Author: Jeff Gillenkirk
Publication Year: 2010
Source: Review copy through the LibraryThing EarlyReviewers program
From the cover:
How much is a father’s love worth? Jason Thibodeaux has a $42 million contract to pitch for the Colorado Rockies and a romantic bachelor lifestyle when the son he lost in a searing custody battle reappears in his life. Home, Away follows Thibodeaux’s colorful rise to the pinnacle of Major League Baseball and his agonized decision to quit in the prime of his career to care for his troubled son. Their evolving relationship and resulting confrontations — on the baseball field and off — test the limits of loyalty and the meaning of fatherhood itself.
I originally requested this book through the EarlyReviewers program because it looked interesting: I tend to love books about troubled kids, and I also love the game of baseball. It was something I grew up with as a kid, playing softball and watching the major leagues with my parents (mostly my dad).
What I liked the most about Home, Away was how it flipped the usual parent/child dynamic found in my most books, by focusing on the father rather than the mother. There simply aren’t that many books that focus on teen characters and single dads who actually want to be around and try to get custody of their kids over the mother. And so this was a nice change, and that part of the story was really fleshed out well: Jason’s character was believable and I found myself frustrated as a reader sympathizing with him.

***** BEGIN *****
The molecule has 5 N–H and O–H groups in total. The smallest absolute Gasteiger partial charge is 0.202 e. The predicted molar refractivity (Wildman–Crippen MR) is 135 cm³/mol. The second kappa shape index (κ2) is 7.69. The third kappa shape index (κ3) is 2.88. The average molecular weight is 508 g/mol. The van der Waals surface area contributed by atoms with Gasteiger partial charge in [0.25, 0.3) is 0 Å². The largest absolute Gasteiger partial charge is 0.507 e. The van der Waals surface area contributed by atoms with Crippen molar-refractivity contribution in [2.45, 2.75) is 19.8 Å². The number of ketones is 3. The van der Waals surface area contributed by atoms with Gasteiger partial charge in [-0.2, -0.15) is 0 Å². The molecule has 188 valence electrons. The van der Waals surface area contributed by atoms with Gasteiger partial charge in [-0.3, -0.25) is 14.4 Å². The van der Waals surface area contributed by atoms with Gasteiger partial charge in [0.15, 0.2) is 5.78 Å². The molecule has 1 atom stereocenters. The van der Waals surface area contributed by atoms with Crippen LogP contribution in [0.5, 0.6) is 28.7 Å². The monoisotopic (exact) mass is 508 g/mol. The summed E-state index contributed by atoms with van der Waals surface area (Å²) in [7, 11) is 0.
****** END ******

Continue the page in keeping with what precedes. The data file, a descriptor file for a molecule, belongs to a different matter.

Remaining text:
Some of the other aspects of the book, though, seemed a little too contrived. Most of the bits that felt this way for me were about the baseball part of the story – often, it felt as though something was happening just to move the story forward, and it was hard to believe that it would normally have happened that way. This wasn’t really a hindrance to enjoying the book, though, just something that I had to ignore.
Overall, I enjoyed reading this book. You might, too, if you like reading about troubled teens, family dynamics, sports, or parenting.